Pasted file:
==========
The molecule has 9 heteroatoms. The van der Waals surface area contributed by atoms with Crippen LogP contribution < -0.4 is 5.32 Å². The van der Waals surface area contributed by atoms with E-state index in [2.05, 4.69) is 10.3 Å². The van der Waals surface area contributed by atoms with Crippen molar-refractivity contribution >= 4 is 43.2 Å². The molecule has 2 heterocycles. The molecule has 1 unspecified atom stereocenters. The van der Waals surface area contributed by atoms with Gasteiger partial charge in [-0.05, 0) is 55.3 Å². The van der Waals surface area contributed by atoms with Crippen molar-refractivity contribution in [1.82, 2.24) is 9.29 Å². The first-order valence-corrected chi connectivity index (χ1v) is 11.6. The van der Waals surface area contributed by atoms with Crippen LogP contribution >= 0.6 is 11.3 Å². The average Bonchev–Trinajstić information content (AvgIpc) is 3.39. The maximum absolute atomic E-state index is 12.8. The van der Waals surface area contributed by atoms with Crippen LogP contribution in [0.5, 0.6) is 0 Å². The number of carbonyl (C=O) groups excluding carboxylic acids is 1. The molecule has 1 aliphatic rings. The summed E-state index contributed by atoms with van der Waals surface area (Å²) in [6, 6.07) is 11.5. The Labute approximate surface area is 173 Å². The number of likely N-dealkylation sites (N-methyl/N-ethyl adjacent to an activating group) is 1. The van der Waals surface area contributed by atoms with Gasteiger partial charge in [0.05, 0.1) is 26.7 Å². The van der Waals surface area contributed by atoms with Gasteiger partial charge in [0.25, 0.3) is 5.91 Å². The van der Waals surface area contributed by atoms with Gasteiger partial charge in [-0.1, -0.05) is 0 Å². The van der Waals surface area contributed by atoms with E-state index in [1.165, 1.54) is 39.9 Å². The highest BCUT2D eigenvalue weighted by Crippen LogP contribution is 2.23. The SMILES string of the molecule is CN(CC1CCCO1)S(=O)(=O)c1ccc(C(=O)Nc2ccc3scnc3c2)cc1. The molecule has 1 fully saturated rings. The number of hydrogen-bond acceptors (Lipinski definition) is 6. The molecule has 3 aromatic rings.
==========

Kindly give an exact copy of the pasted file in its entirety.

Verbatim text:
The molecule has 9 heteroatoms. The van der Waals surface area contributed by atoms with Crippen LogP contribution < -0.4 is 5.32 Å². The van der Waals surface area contributed by atoms with E-state index in [2.05, 4.69) is 10.3 Å². The van der Waals surface area contributed by atoms with Crippen molar-refractivity contribution >= 4 is 43.2 Å². The molecule has 2 heterocycles. The molecule has 1 unspecified atom stereocenters. The van der Waals surface area contributed by atoms with Gasteiger partial charge in [-0.05, 0) is 55.3 Å². The van der Waals surface area contributed by atoms with Crippen molar-refractivity contribution in [1.82, 2.24) is 9.29 Å². The first-order valence-corrected chi connectivity index (χ1v) is 11.6. The van der Waals surface area contributed by atoms with Crippen LogP contribution >= 0.6 is 11.3 Å². The average Bonchev–Trinajstić information content (AvgIpc) is 3.39. The maximum absolute atomic E-state index is 12.8. The van der Waals surface area contributed by atoms with Crippen LogP contribution in [0.5, 0.6) is 0 Å². The number of carbonyl (C=O) groups excluding carboxylic acids is 1. The molecule has 1 aliphatic rings. The summed E-state index contributed by atoms with van der Waals surface area (Å²) in [6, 6.07) is 11.5. The Labute approximate surface area is 173 Å². The number of likely N-dealkylation sites (N-methyl/N-ethyl adjacent to an activating group) is 1. The van der Waals surface area contributed by atoms with Gasteiger partial charge in [0.05, 0.1) is 26.7 Å². The van der Waals surface area contributed by atoms with Gasteiger partial charge in [0.25, 0.3) is 5.91 Å². The van der Waals surface area contributed by atoms with Gasteiger partial charge in [-0.1, -0.05) is 0 Å². The van der Waals surface area contributed by atoms with E-state index in [1.165, 1.54) is 39.9 Å². The highest BCUT2D eigenvalue weighted by Crippen LogP contribution is 2.23. The SMILES string of the molecule is CN(CC1CCCO1)S(=O)(=O)c1ccc(C(=O)Nc2ccc3scnc3c2)cc1. The molecule has 1 fully saturated rings. The number of hydrogen-bond acceptors (Lipinski definition) is 6. The molecule has 3 aromatic rings.